Top news of the day from across the health care landscape.
On Tuesday, the House gave the Right to Try legislation final congressional approval by a vote of 250-169, 9 months after it passed in the Senate, the Associated Press reported. According to the article, the measure would give patients diagnosed with life-threatening conditions and who’ve exhausted treatment options access to unproven drugs that have not received FDA approval. The bill also provides some legal protections for pharmaceutical manufacturers, physicians, or others involved in providing the treatment. However, critics say that the measure is weaker in terms of patient protection than the earlier version the House approved in March, the article reported.
New gene therapies will soon get a faster path to approval by the FDA, STAT reported. According to the article, gene therapies for hemophilia specifically could be evaluated based on whether the therapy increases proteins in the blood, regardless of whether the therapy actually causes the patient to bleed less. FDA Commissioner Scott Gottlieb said that hemophilia is the first disease the FDA will target in its new policy, the article reported.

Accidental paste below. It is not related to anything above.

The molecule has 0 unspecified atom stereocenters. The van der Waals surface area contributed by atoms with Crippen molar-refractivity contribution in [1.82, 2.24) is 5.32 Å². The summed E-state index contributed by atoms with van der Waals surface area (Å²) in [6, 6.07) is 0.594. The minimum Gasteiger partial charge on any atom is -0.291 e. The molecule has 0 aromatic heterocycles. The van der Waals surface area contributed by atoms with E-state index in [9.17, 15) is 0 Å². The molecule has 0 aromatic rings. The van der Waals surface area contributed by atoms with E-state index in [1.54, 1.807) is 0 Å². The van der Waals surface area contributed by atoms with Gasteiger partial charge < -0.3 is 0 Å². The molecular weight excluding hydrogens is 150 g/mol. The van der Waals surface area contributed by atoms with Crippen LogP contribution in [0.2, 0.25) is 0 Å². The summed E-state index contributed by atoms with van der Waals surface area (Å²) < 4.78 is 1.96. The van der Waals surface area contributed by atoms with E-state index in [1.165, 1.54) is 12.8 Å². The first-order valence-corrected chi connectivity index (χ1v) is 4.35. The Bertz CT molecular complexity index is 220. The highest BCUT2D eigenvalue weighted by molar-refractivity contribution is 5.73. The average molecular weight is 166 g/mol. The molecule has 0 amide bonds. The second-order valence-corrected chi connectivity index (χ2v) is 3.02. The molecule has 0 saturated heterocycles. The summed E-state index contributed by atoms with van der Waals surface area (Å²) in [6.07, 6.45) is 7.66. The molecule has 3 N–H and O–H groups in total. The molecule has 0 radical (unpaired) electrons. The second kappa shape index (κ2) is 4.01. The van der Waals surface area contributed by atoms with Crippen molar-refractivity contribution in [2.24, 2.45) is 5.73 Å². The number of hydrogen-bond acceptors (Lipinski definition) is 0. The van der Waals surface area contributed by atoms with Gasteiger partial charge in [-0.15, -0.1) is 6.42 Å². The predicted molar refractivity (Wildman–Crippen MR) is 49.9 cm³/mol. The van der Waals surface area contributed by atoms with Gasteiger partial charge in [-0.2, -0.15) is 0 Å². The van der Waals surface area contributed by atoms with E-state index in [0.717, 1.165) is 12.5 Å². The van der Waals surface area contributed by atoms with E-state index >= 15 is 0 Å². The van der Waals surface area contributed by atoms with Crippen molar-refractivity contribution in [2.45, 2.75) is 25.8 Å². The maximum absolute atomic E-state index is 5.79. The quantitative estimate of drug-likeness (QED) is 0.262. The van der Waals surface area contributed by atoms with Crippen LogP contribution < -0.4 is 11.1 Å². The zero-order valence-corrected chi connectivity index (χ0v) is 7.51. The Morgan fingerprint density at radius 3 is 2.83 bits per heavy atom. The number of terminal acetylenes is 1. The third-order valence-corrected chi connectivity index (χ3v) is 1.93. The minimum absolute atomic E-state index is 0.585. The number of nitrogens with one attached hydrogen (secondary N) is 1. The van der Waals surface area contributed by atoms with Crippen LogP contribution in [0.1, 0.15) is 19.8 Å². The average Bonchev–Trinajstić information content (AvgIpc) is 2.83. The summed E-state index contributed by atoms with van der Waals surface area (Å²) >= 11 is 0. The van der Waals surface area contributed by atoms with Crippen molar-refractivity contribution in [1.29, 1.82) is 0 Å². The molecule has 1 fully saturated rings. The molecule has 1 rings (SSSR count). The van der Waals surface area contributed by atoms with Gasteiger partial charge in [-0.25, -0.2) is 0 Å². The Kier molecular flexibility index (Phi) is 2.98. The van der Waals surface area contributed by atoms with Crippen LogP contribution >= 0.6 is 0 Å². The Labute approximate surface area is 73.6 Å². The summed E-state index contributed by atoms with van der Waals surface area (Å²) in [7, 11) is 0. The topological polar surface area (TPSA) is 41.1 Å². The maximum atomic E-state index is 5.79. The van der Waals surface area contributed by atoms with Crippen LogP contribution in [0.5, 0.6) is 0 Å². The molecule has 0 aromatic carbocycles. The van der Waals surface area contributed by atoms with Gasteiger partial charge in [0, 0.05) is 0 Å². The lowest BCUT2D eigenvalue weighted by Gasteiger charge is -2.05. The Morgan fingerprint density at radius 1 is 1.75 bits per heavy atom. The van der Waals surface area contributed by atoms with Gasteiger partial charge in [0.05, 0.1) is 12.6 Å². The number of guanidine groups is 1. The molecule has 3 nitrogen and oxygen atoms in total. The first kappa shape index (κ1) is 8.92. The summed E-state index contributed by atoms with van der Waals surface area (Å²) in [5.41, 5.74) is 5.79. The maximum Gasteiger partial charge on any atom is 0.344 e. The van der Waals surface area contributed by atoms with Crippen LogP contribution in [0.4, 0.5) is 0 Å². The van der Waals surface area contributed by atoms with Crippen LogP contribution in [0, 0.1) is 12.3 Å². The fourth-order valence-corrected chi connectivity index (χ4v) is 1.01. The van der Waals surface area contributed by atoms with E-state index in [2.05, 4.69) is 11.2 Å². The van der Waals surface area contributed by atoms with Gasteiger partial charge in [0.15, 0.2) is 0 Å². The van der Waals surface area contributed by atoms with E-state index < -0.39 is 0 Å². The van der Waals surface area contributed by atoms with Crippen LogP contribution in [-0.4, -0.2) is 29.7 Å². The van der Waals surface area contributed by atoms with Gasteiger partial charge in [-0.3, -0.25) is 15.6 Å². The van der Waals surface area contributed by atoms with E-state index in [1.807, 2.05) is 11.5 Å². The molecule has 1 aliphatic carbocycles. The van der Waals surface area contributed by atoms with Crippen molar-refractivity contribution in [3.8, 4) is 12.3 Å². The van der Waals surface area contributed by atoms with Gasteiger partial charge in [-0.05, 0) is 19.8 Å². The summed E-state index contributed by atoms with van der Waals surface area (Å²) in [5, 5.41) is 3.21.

Drug manufacturers called out by the FDA for allegedly stalling generic competition have increased their prices substantially since 2012, costing Medicare and Medicaid nearly $12 billion in 2016, Kaiser Health News reported. The spending totals don’t include rebates, which ranged from 9.5% to 26.3% for Medicare Part D in 2014, the article reported. According to a Kaiser Health News analysis, the cost of Celgene’s Revlimid jumped 40% in 4 years and cost $75,200 per beneficiary in 2016, and cost Medicare Part D $2.7 billion in the same year.